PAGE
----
Tuesday, August 25, 2009

Top 5 Tuesday

Tuesday, August 25, 2009

Considering that I've spent the past week and a half enmeshed, embroiled, and overwhelmed by all things educational, I thought a decent literary list was called for. You might've thought I would have wanted to stay away from anything reminiscent of school, but the fact is, I'm so immersed in it all that I've even been plagued by dreams of parent meetings and changing curriculums!

I once wrote about the books I cherished as a child,but I would now like to touch up on the ones that were so important to me during the later formative years, those tumultuous, angst-y, emotional times that began in...probably the fifth grade (I was always a rather dramatic child). The books on this list are a varied bunch, some slightly more mature but for the most part, all quite traditional and classic. I could read them each now, and I'd probably enjoy them just as much as I did when I was twelve. Of course, I heartily and passionately recommend them, for teaching, general entertainment, inspiration...they're timeless, wonderful, and exquisite in their own ways.

5. Island of the Blue Dolphins, by Scott O'Dell. I was quite young when I read this book, but its images have always haunted me. Not necessarily in a bad way, of course. It's certainly a heroic tale, a young girl who fends for her own on a deserted island, fighting hunger, the elements, and loneliness. It's just that after learning the meanings of "Aleut" and "cormorant", and imagining how I might construct a home out of whale bones should I ever find myself on a deserted island, I had to deal with the terribly sad death's of Karana's brother and adopted dog.

4. A Little Princess, by Frances Hodgson Burnett. More than any other book, this particular one instilled a deep appreciation and love for what an author can do. There is a scene towards the end of the book, when poor riches-to-rags Sara Crewe goes to sleep in her bitterly cold, lofty garrett, dreaming wistfully of a hot meal and warm blankets, and awakens to the most marvelous discovery-almost everything she dreamed of has miraculously appeared.

"Do you wonder that she felt sure she had not come back to earth? This is what she saw. In the grate there was a glowing, blazing fire; on the hob was a little brass kettle hissing and boiling; spread upon the floor was a thick, warm crimson rug; before the fire a folding-chair, unfolded, and with cushions on it; by the chair a small folding-table, unfolded, covered with a white cloth, and upon it spread small covered dishes, a cup, a saucer, a tea-pot; on the bed were new warm coverings and a satin-covered down quilt; at the foot a curious wadded silk robe, a pair of quilted slippers, and some books. The room of her dream seemed changed into fairyland-and it was flooded with warm light, for a bright lamp stood on the table covered with a rosy shade."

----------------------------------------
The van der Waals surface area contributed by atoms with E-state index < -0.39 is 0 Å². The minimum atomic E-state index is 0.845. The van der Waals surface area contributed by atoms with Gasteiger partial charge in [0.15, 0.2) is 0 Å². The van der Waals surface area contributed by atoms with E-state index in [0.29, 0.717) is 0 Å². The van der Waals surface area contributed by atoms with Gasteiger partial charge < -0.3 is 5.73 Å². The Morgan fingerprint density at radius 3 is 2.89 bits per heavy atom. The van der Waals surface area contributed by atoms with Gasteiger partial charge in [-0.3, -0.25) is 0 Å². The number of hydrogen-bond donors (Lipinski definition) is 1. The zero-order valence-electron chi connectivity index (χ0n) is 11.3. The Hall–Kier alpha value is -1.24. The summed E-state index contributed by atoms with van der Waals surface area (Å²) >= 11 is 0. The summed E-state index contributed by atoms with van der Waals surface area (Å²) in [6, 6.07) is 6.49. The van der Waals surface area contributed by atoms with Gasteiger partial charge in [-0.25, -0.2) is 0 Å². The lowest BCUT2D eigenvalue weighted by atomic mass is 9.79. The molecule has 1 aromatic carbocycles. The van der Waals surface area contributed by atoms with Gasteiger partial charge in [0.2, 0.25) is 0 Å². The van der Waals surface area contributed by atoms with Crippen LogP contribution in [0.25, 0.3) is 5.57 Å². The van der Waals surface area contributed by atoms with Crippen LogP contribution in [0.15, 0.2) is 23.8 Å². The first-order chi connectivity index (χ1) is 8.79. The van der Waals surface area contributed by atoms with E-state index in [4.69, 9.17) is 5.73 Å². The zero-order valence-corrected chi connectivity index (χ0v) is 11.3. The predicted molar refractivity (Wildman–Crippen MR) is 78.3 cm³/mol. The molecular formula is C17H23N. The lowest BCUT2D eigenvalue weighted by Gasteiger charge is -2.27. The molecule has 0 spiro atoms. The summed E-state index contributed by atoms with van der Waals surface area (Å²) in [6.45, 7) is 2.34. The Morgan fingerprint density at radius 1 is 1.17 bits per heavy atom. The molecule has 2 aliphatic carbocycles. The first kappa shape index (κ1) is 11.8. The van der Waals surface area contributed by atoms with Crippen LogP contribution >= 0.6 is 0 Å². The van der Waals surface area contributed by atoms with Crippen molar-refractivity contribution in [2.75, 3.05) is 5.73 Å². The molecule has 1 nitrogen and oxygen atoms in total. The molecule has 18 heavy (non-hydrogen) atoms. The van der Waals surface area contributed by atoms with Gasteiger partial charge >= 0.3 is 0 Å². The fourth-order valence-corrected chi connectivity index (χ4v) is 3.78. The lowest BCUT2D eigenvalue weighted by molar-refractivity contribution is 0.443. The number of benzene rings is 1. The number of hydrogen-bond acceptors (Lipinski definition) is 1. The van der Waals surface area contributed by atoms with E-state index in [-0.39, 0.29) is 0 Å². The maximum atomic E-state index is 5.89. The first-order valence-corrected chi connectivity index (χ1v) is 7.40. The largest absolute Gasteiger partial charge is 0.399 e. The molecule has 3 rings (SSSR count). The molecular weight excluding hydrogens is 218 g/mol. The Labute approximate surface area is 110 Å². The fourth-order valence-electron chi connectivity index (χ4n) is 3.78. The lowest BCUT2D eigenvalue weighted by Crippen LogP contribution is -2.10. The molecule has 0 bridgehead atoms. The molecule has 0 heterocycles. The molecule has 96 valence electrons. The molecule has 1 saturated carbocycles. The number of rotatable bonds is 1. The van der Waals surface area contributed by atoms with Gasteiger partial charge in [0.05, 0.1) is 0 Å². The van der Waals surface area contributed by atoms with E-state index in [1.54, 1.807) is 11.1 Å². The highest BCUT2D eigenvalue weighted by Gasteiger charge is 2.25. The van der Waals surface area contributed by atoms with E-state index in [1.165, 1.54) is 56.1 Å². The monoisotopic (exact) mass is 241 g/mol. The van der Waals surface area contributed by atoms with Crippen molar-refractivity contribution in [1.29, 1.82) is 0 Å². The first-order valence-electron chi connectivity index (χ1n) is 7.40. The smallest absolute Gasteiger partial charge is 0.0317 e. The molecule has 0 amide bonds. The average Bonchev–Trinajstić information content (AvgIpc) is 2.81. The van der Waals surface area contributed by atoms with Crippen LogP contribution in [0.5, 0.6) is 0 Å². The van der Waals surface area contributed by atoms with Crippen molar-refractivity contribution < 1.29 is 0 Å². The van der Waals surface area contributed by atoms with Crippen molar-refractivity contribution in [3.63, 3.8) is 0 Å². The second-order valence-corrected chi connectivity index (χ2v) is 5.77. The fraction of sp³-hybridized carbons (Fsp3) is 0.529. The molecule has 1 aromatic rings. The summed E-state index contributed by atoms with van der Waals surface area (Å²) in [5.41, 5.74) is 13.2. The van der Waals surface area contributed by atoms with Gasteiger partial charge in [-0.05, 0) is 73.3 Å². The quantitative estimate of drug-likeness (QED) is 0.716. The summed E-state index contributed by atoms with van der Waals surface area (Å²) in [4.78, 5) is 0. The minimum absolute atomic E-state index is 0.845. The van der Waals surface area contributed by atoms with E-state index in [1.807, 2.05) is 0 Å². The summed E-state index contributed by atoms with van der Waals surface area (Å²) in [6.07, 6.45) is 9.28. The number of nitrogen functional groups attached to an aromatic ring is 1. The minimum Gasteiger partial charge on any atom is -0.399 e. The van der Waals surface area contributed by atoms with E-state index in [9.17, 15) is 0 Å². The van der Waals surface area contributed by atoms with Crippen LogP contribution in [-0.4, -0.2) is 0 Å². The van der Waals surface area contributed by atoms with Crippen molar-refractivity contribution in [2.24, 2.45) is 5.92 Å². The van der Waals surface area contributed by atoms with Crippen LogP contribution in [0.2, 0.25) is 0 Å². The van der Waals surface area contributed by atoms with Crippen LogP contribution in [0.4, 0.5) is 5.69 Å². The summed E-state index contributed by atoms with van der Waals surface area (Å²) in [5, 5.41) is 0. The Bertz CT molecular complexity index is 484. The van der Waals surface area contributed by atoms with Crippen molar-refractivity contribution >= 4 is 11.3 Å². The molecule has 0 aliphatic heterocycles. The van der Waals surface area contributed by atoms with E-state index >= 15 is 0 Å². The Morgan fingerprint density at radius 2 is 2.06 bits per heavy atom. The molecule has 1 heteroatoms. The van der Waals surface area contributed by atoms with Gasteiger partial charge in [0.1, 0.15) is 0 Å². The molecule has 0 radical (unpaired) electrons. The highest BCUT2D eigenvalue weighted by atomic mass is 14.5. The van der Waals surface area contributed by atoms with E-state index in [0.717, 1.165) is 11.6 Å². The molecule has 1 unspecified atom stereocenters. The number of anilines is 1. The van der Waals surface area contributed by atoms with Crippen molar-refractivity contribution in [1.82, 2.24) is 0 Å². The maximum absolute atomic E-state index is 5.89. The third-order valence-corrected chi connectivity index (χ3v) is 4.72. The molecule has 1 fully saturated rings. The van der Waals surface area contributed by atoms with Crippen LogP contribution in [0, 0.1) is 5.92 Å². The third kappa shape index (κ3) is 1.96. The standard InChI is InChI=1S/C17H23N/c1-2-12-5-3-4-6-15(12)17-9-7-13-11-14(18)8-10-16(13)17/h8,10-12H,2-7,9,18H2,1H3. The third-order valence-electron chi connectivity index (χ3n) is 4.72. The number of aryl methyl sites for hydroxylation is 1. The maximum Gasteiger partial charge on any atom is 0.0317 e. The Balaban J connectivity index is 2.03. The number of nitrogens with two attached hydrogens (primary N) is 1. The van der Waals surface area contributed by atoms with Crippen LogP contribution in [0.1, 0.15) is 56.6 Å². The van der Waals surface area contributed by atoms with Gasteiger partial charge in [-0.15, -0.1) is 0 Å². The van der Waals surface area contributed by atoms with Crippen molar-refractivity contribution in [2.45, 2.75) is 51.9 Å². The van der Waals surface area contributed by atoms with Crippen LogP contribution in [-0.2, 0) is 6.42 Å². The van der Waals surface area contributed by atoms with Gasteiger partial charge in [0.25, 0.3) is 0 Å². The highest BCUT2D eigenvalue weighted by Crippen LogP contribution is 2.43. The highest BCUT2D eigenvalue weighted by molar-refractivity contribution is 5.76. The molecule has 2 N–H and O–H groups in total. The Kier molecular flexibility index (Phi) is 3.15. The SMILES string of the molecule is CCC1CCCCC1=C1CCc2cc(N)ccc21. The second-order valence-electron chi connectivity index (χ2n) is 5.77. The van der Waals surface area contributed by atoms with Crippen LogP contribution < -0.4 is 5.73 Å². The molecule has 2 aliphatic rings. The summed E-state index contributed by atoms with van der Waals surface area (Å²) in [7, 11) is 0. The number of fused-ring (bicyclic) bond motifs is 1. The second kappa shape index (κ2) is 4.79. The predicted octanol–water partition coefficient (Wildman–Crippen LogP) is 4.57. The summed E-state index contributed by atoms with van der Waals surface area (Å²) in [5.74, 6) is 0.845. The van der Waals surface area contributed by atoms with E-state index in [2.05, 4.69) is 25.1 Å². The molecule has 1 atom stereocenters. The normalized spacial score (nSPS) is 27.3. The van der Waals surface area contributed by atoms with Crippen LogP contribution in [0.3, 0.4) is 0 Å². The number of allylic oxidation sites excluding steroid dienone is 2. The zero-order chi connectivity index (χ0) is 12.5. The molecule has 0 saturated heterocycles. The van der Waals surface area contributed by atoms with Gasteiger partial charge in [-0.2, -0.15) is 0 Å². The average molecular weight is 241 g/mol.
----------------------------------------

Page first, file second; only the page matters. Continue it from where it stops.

I've never forgotten the way I felt when I read those words, picturing it all in my head with such vivid detail. I always wished that someday I might sit in a room like that, with a roaring fire and quilted satin slippers. Just so wonderful.

3. Little Women, by Louisa May Alcott. Probably one of the first books "forced" upon me by my mother, it didn't take long before I was utterly engrossed in the story of the March family. It's where I first heard of the Pickwick papers, or the words "don't let the sun go down on your anger." I felt sheepish as Meg dressed in her finest for the parties in town, sad when dear, sweet Beth became ill, and torn about the up and down relationship between Jo and Laurie. The book is simply one of the best.

2. My Side of the Mountain, by Jean Craighead George. You might find it a little strange that one of my most beloved and cherished books is about a 12-year old boy who heads to the Catskill Mountains to live on his own in the wild. I can't explain it, but I was utterly captivated by the story, and I have literally read the book HUNDREDS of times. Sam GribIey carved his home out of a hemlock tree, ground acorns into flour to make pancakes, built a fireplace with clay from the stream, trained a falcon...what a life! I wish I had my original copy, because the creases and torn edges truly lend character, but I'll settle for just having at least one in my personal library.

1. Anne of Green Gables, by L.M. Montgomery. It's not the first time I've written about Anne, nor will it be the last. There is no other literary figure to whom I feel a closer connection, or has proved to be more influential in the development of my own mind and character. She is strong, full of imagination, intelligent, and passionate. I've aspired to be like her, and I can't wait to share all of her books with my own children.

I'm fading fast, and need to head to bed soon, so that I might actually be ready to USE one these books at school tomorrow!


Jessica Marie said...

I love love love all of those books too! I really liked Island of the Blue Dolphins - I haven't read it in years. My Side of the Mountain brought such mixed feelings for me when I read it - not that warm cozy feeling like the other books did...but still liked it. A Little Princess is actually one of the movies I remember watching with you.

Hanne said...

SUCH a good list! But what about all the Madeleine L'Engle books? Those were huge on my list.